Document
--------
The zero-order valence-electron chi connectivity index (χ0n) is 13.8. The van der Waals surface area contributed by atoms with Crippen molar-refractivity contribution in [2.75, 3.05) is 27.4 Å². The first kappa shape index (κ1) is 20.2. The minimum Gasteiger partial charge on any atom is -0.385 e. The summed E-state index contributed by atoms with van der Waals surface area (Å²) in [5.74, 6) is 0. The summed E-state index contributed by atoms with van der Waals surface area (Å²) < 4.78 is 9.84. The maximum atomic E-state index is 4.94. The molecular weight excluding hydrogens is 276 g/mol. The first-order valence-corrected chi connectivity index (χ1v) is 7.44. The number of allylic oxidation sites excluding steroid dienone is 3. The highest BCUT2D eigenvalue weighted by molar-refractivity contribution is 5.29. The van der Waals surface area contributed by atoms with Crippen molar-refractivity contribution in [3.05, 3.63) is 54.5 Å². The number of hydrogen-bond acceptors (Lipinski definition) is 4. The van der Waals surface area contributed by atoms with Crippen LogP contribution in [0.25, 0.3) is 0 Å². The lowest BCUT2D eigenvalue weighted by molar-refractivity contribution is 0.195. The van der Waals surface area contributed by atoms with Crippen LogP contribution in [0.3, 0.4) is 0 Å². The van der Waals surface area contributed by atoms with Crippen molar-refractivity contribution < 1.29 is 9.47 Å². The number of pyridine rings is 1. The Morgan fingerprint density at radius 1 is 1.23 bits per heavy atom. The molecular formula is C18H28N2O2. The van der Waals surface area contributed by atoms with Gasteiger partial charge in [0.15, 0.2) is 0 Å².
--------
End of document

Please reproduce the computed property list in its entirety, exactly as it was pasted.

The zero-order valence-electron chi connectivity index (χ0n) is 13.8. The van der Waals surface area contributed by atoms with Crippen molar-refractivity contribution in [2.75, 3.05) is 27.4 Å². The first kappa shape index (κ1) is 20.2. The minimum Gasteiger partial charge on any atom is -0.385 e. The summed E-state index contributed by atoms with van der Waals surface area (Å²) in [5.74, 6) is 0. The summed E-state index contributed by atoms with van der Waals surface area (Å²) < 4.78 is 9.84. The maximum atomic E-state index is 4.94. The molecular weight excluding hydrogens is 276 g/mol. The first-order valence-corrected chi connectivity index (χ1v) is 7.44. The number of allylic oxidation sites excluding steroid dienone is 3. The highest BCUT2D eigenvalue weighted by molar-refractivity contribution is 5.29. The van der Waals surface area contributed by atoms with Crippen molar-refractivity contribution in [3.05, 3.63) is 54.5 Å². The number of hydrogen-bond acceptors (Lipinski definition) is 4. The van der Waals surface area contributed by atoms with Crippen LogP contribution in [0.25, 0.3) is 0 Å². The lowest BCUT2D eigenvalue weighted by molar-refractivity contribution is 0.195. The van der Waals surface area contributed by atoms with Crippen LogP contribution in [0.3, 0.4) is 0 Å². The van der Waals surface area contributed by atoms with Crippen molar-refractivity contribution < 1.29 is 9.47 Å². The number of pyridine rings is 1. The Morgan fingerprint density at radius 1 is 1.23 bits per heavy atom. The molecular formula is C18H28N2O2. The van der Waals surface area contributed by atoms with Gasteiger partial charge in [0.15, 0.2) is 0 Å².